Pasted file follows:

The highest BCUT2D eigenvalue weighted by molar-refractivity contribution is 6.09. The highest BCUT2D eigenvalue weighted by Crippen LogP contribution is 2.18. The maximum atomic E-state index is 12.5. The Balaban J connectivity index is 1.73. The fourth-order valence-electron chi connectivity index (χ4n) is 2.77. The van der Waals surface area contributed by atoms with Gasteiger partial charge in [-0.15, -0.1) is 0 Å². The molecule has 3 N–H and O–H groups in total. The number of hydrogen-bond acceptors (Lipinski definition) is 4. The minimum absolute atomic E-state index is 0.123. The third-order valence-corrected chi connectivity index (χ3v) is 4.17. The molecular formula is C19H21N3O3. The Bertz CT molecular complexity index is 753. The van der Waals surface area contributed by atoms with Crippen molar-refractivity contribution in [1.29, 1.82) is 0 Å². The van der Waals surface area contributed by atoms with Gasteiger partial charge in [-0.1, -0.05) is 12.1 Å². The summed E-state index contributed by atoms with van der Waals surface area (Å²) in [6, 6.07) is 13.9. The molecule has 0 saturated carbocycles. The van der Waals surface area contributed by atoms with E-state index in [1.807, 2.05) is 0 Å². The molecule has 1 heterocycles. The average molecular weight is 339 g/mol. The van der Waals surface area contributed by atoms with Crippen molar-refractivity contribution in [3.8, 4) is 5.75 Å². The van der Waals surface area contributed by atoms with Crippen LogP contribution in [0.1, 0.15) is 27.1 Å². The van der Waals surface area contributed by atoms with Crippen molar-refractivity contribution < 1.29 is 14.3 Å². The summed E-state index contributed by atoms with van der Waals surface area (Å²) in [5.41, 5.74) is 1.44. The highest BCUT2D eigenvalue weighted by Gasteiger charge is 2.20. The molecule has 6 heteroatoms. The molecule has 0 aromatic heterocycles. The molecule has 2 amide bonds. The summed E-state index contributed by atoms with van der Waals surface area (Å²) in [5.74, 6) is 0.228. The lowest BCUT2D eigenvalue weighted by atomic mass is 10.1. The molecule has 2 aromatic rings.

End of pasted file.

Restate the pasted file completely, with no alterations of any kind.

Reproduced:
The highest BCUT2D eigenvalue weighted by molar-refractivity contribution is 6.09. The highest BCUT2D eigenvalue weighted by Crippen LogP contribution is 2.18. The maximum atomic E-state index is 12.5. The Balaban J connectivity index is 1.73. The fourth-order valence-electron chi connectivity index (χ4n) is 2.77. The van der Waals surface area contributed by atoms with Gasteiger partial charge in [-0.15, -0.1) is 0 Å². The molecule has 3 N–H and O–H groups in total. The number of hydrogen-bond acceptors (Lipinski definition) is 4. The minimum absolute atomic E-state index is 0.123. The third-order valence-corrected chi connectivity index (χ3v) is 4.17. The molecular formula is C19H21N3O3. The Bertz CT molecular complexity index is 753. The van der Waals surface area contributed by atoms with Crippen molar-refractivity contribution in [1.29, 1.82) is 0 Å². The van der Waals surface area contributed by atoms with Gasteiger partial charge in [-0.1, -0.05) is 12.1 Å². The summed E-state index contributed by atoms with van der Waals surface area (Å²) in [6, 6.07) is 13.9. The molecule has 0 saturated carbocycles. The van der Waals surface area contributed by atoms with E-state index in [1.807, 2.05) is 0 Å². The molecule has 1 heterocycles. The average molecular weight is 339 g/mol. The van der Waals surface area contributed by atoms with Crippen molar-refractivity contribution in [3.8, 4) is 5.75 Å². The van der Waals surface area contributed by atoms with Crippen LogP contribution in [0.1, 0.15) is 27.1 Å². The van der Waals surface area contributed by atoms with Crippen molar-refractivity contribution < 1.29 is 14.3 Å². The summed E-state index contributed by atoms with van der Waals surface area (Å²) in [5.41, 5.74) is 1.44. The highest BCUT2D eigenvalue weighted by Gasteiger charge is 2.20. The molecule has 6 heteroatoms. The molecule has 0 aromatic heterocycles. The molecule has 2 amide bonds. The summed E-state index contributed by atoms with van der Waals surface area (Å²) in [5.74, 6) is 0.228. The lowest BCUT2D eigenvalue weighted by atomic mass is 10.1. The molecule has 2 aromatic rings.